The first single is Keep on Running, which Cheney co-wrote with his friends Dylan Berry & Stefan Litrownik, almost as guidance to their children. “The death of my father was a very difficult time and the lyrics are partly influenced by that event,” he says. “We all have moments where life is getting the better of us, but that's when you draw strength and come out the other side stronger.” Shockingly, the day after the song was written, a man Cheney was talking to at the gym dropped dead in front of him. “It was horrendous and the timing was unbelievable,” says Cheney. It only reinforced how important it is to push through with positivity.

Cheney says Shift is no random collection of songs. “It’s a record. A document. It’s 11 songs about old friends and new enemies, of triumphs, mistakes, greed and regrets, warts and all.”

Having lit the fuse and let everything blow, Cheney says, “The band has hit this new level now. I love it, because we’ve never made a dark record, yet we’ve made one that feels great. It feels like we’ve flushed out a lot of crap.”2009 Big Day Out (Aust/NZ) 2008 Summersonic Japan; Splendour in the Grass; National sold out Australian Tour; Headline act at the sold out Coaster Festival; Southern Amp New Zealand; Rollercoaster and Pyramid Festivals 2006 Aust headliners on Big Day Out Festival, SxSW, Punk Spring Japan, NZ, Warped USA/Canada, UK dates with Dropkick Murphys 2005 Played a bunch of festivals around Australia including Pushover, Homebake, Splendour in the Grass, and Coke Live 05 to 150,000 punters and wrote/recorded album #4. Additionally, Chris played a few shows with supergroup The Wrights featuring members of Jet, Spiderbait & You Am I. 2004 USA/Canada “Aussie Invasion” Tour w/ The Vines & Jet, Japan headline tour, USA Tour w/No Doubt & Blink 182. National Australian Tour Sept/Oct 2004. Release of first-ever DVD and documentary 2003 Australian Headline on national Big Day Out Festival – 6 shows, 20-50,000 people/show Recovered from accident and Recorded Modern ARTillery in LA with Mark Trombino. Summersonic Festival in Japan, National Australian tour encompassing 40 sell out shows across all states 2002 Band out of action due to MAJOR car accident involving Chris Cheney, and the departure of drummer, Travis Demsey 2001 Australian tour supporting AC/DC & headline shows, Warped tour nationally in the USA/Canada, USA/Canada tour w/ Green Day, Europe/UK, Japan, New Zealand 2000 Offshore Festival, Japan Festivals, Livid Festival Aust city shows & Homebake headline 1999 Aust Big Day Out, USA/Canada Tour w/ The Offspring, UK/Europe headlines, USA/Canada Warped Tour, Sydney Tibetan Freedom Concert, New Zealand, Europe, UK (Reading, Leeds, Pukklepop), Japan, Australia 1998 Aust & USA Warped Tours, Livid Festival, Aust 32 date tour, Germany w/ Die Toten Hosen 1997 Indyfest & Offshore Festivals, Aust tours w/ The Offspring & Bodyjar, Pushover, Falls Fest. 1996 Aust Tour support for Green Day, Pushover, Falls Festival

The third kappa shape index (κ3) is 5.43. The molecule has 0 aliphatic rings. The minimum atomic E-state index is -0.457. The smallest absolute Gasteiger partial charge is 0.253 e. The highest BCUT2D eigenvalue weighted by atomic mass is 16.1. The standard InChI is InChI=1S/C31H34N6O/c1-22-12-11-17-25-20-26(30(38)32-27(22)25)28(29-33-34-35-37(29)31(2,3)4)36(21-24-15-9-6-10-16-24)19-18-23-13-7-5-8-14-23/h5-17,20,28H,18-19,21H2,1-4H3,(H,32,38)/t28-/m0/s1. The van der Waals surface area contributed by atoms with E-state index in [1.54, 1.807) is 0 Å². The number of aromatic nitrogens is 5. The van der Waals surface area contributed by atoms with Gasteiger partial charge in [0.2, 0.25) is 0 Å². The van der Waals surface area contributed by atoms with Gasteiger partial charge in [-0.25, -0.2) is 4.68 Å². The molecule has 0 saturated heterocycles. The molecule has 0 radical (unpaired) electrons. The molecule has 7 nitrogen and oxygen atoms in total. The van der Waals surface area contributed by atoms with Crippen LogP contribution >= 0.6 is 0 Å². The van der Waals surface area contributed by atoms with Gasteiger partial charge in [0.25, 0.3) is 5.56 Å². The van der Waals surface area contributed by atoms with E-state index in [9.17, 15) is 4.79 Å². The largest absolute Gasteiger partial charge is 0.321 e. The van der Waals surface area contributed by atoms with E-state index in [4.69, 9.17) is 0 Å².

The Living End news

The Living End naar Rotterdam en Eindhoven

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The Living End komt in augustus terug naar Nederland. De Australische punkformatie speelt op 23 augustus in Rotterdam (Rotown) en een dag later in Eindhoven (Dynamo). Kaarten zijn direct te bestellen via de websites van de zalen. The Living End is mateloos populair in thuisland Australië, waar hun woeste punkrock meets rockabilly inslaat als een bom. Live valt de band op door het energieke gebruik van een contrabas. ...

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The Living End in juni terug naar Nederland

The Living End 03-02-2017

De Australische punkformatie The Living End speelt op 11 juni in de Melkweg in Amsterdam. De kaartverkoop start dinsdag 7 februari om 10:00 uur. Kaarten zijn te bestellen via de website van de Melkweg. The Living End is mateloos populair in thuisland Australië, waar hun woeste punkrock meets rockabilly inslaat als een bom. Live valt de band op ...